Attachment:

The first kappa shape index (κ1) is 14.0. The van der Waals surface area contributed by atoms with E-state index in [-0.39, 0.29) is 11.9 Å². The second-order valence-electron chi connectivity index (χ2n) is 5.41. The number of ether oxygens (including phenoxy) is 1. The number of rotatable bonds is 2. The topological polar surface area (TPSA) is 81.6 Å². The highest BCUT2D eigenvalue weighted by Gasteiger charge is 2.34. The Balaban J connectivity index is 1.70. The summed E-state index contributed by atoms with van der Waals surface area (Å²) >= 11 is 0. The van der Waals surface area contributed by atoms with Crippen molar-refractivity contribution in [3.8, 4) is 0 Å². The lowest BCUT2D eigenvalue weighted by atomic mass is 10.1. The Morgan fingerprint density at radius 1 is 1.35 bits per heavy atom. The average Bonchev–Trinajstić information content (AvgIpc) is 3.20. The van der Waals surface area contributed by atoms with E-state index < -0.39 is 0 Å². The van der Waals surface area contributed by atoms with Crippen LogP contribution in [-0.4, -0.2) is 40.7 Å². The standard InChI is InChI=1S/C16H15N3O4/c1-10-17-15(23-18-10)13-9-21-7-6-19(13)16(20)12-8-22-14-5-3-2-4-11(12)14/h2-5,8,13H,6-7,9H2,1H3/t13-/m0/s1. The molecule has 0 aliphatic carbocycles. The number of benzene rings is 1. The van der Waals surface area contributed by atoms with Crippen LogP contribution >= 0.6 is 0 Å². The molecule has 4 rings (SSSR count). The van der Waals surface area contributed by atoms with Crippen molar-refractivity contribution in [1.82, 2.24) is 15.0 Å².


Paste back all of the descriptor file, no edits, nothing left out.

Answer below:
The first kappa shape index (κ1) is 14.0. The van der Waals surface area contributed by atoms with E-state index in [-0.39, 0.29) is 11.9 Å². The second-order valence-electron chi connectivity index (χ2n) is 5.41. The number of ether oxygens (including phenoxy) is 1. The number of rotatable bonds is 2. The topological polar surface area (TPSA) is 81.6 Å². The highest BCUT2D eigenvalue weighted by Gasteiger charge is 2.34. The Balaban J connectivity index is 1.70. The summed E-state index contributed by atoms with van der Waals surface area (Å²) >= 11 is 0. The van der Waals surface area contributed by atoms with Crippen molar-refractivity contribution in [3.8, 4) is 0 Å². The lowest BCUT2D eigenvalue weighted by atomic mass is 10.1. The Morgan fingerprint density at radius 1 is 1.35 bits per heavy atom. The average Bonchev–Trinajstić information content (AvgIpc) is 3.20. The van der Waals surface area contributed by atoms with E-state index < -0.39 is 0 Å². The van der Waals surface area contributed by atoms with Crippen LogP contribution in [-0.4, -0.2) is 40.7 Å². The standard InChI is InChI=1S/C16H15N3O4/c1-10-17-15(23-18-10)13-9-21-7-6-19(13)16(20)12-8-22-14-5-3-2-4-11(12)14/h2-5,8,13H,6-7,9H2,1H3/t13-/m0/s1. The molecule has 0 aliphatic carbocycles. The number of benzene rings is 1. The van der Waals surface area contributed by atoms with Crippen LogP contribution >= 0.6 is 0 Å². The molecule has 4 rings (SSSR count). The van der Waals surface area contributed by atoms with Crippen molar-refractivity contribution in [1.82, 2.24) is 15.0 Å².